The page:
[00:00:00] Markus: Hello everyone, this is Space Cafe Podcast, and I'm Markus. Let's kick off today's episode with a curious riddle. Are you ready? So, can you guess the one place on Earth where it's forbidden to drive at night with your lights on? got it? The answer lies, of course, in the heart of the Atacama Desert.

[00:00:47] Home to the European Southern Observatory, ESO. Here the need for pitch dark skies to observe the cosmos trumps even the most basic of our driving instincts. Now let's embark on a journey that takes us from the Familiarity of our daily lives to the extraordinary depths of the universe.

[00:01:12] We're diving into a project where the remarkable meets the mundane. The European Extremely Large Telescope, ELT, located in the surreal landscape of the Atacama Desert. The telescope said to be the world's largest optical and near infrared telescope isn't just a feat of engineering.

[00:01:36] It's a human endeavor filled with stories of resilience, teamwork, and the quest for knowledge. Getting to the Atacama Desert from Western Europe or the United States is a journey that underscores the ELT's remoteness. So, for example, for our European listeners, imagine embarking on a flight that can take upward of 15 hours to get you to South America to the farthest tip to the Atacama Desert.

[00:02:10] And then the real journey begins. This venture to one of the driest and most isolated places on earth highlights the dedication and passion of those involved in this ground breaking project. Joining us today is ELT project manager Roberto Tamay.

[00:02:32] Roberto is here not only to share The technical marvels of the ELT, but also to bring us the human side of this awe inspiring endeavor.

[00:02:42] From the logistical challenges of working in such a remote location, To the daily lives of the scientists and engineers, making it happen, Roberto's insights promise to be as grounding as they are enlightening. So grab your favorite drinks, or hold tight to your steering wheel, or enjoy your run that you're on right now, or your workout.

[00:03:09] Or whatever you're engaged with. Settle in and let's welcome Roberto Tomai to the Space Cafe Podcast, where we explore the vastness of space

[00:03:20] lens of those who dare to venture into the unknown. Let's go! I am in the middle of Europe as well. I am in Munich. So I am, and I am flying over there quite often. Next time it will be in three weeks time. When I go there, I go for one week, maximum two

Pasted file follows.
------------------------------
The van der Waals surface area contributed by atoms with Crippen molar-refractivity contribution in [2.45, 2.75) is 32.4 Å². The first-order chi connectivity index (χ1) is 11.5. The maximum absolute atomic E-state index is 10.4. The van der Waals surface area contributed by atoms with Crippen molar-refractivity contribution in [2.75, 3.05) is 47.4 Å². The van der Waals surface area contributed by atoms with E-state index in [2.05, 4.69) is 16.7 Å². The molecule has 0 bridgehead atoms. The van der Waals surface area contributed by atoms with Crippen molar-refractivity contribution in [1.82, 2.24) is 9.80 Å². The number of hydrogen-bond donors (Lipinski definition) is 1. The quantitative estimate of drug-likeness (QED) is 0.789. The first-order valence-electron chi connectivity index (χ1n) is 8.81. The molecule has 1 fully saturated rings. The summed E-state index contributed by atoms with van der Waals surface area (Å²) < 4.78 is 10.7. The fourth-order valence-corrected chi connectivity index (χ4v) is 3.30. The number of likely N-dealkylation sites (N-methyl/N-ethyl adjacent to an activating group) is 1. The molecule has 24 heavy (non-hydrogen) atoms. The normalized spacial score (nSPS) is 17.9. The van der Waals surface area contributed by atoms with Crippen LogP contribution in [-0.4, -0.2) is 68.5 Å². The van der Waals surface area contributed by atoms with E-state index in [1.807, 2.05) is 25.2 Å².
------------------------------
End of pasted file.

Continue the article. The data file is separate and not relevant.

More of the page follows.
[00:03:46] Roberto: weeks. And I'm back. I've lived in Chile 

[00:03:50] for several. 

[00:03:50] Markus: So, So, which place do you prefer Munich or 

[00:03:55] the Atacama

[00:03:56] Desert? 

[00:03:57] Roberto: Oh, that's a difficult question. The reason is that, uh, in, uh, 

[00:04:04] in Chile, I had fantastic time 

[00:04:07] and the people are very similar to the people of where I am from. I am from the South of Italy. So Chileans are very open. They Leave for the human relation. They put the human relation at the very, very high priority in the list of things to do during their life. Munich, I would say that everything is perfectly working.

[00:04:38] Markus: Mm hmm. Mm 

[00:04:39] Roberto: Maybe the job, the work is a little bit higher in the ranking of priorities with respect to the relation with the others, you know, here, my neighbors, I maybe know who they are in Chile. They were coming in and out from the house every single day because the house have the doors open, but my justification for the different behavior is always The 

[00:05:05] weather.

[00:05:06] The weather 

[00:05:06] is, uh. Driving a lot of the human character and that is what made the difference. So in Munich, I am having a 

[00:05:15] Very nice life. It is very well working. Here is probably one 

[00:05:19] of the few places where I have the four seasons. Real, real four seasons. The 

[00:05:24] real winter, the real summer and the spring and fall is fantastic here.

[00:05:30] The colors of the fall are 

[00:05:32] really great. In Antofagasta, 

[00:05:34] where I lived, it was always summer, so it was a bit boring. There was never rain, forget about cold, 

[00:05:43] forget about autumn and the fall and all of that. 

[00:05:47] So it's a different, completely 

[00:05:49] different style of the life. 

[00:05:53] Markus: So how often do you travel back and forth?

[00:05:57] Roberto: Um, this time period, I would say around four, five times.